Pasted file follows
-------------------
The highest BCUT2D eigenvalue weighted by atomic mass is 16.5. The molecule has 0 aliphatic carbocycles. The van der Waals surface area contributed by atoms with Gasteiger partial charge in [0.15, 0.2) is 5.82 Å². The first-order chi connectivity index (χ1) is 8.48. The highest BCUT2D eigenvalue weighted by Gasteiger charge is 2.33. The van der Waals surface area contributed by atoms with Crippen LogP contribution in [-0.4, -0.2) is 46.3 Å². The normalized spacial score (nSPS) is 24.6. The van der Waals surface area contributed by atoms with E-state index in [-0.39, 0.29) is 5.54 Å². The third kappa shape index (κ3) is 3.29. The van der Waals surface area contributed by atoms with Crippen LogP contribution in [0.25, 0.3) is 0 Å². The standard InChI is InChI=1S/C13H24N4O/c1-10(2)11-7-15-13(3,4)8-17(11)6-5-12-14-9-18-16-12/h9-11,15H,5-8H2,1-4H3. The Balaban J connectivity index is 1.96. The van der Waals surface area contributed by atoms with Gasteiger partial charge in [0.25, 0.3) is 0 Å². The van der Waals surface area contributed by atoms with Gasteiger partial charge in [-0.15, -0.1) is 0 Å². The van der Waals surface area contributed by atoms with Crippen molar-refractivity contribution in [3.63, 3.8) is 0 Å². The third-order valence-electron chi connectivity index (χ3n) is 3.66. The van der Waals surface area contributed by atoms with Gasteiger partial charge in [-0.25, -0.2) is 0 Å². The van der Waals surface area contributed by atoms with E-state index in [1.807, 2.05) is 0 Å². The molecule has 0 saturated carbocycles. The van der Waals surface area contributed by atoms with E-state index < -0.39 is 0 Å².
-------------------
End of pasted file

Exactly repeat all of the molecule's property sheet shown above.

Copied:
The highest BCUT2D eigenvalue weighted by atomic mass is 16.5. The molecule has 0 aliphatic carbocycles. The van der Waals surface area contributed by atoms with Gasteiger partial charge in [0.15, 0.2) is 5.82 Å². The first-order chi connectivity index (χ1) is 8.48. The highest BCUT2D eigenvalue weighted by Gasteiger charge is 2.33. The van der Waals surface area contributed by atoms with Crippen LogP contribution in [-0.4, -0.2) is 46.3 Å². The normalized spacial score (nSPS) is 24.6. The van der Waals surface area contributed by atoms with E-state index in [-0.39, 0.29) is 5.54 Å². The third kappa shape index (κ3) is 3.29. The van der Waals surface area contributed by atoms with Crippen LogP contribution in [0.25, 0.3) is 0 Å². The standard InChI is InChI=1S/C13H24N4O/c1-10(2)11-7-15-13(3,4)8-17(11)6-5-12-14-9-18-16-12/h9-11,15H,5-8H2,1-4H3. The Balaban J connectivity index is 1.96. The van der Waals surface area contributed by atoms with Gasteiger partial charge in [0.25, 0.3) is 0 Å². The van der Waals surface area contributed by atoms with Gasteiger partial charge in [-0.15, -0.1) is 0 Å². The van der Waals surface area contributed by atoms with Crippen molar-refractivity contribution in [3.63, 3.8) is 0 Å². The third-order valence-electron chi connectivity index (χ3n) is 3.66. The van der Waals surface area contributed by atoms with Gasteiger partial charge in [-0.25, -0.2) is 0 Å². The van der Waals surface area contributed by atoms with E-state index in [1.807, 2.05) is 0 Å². The molecule has 0 saturated carbocycles. The van der Waals surface area contributed by atoms with E-state index < -0.39 is 0 Å².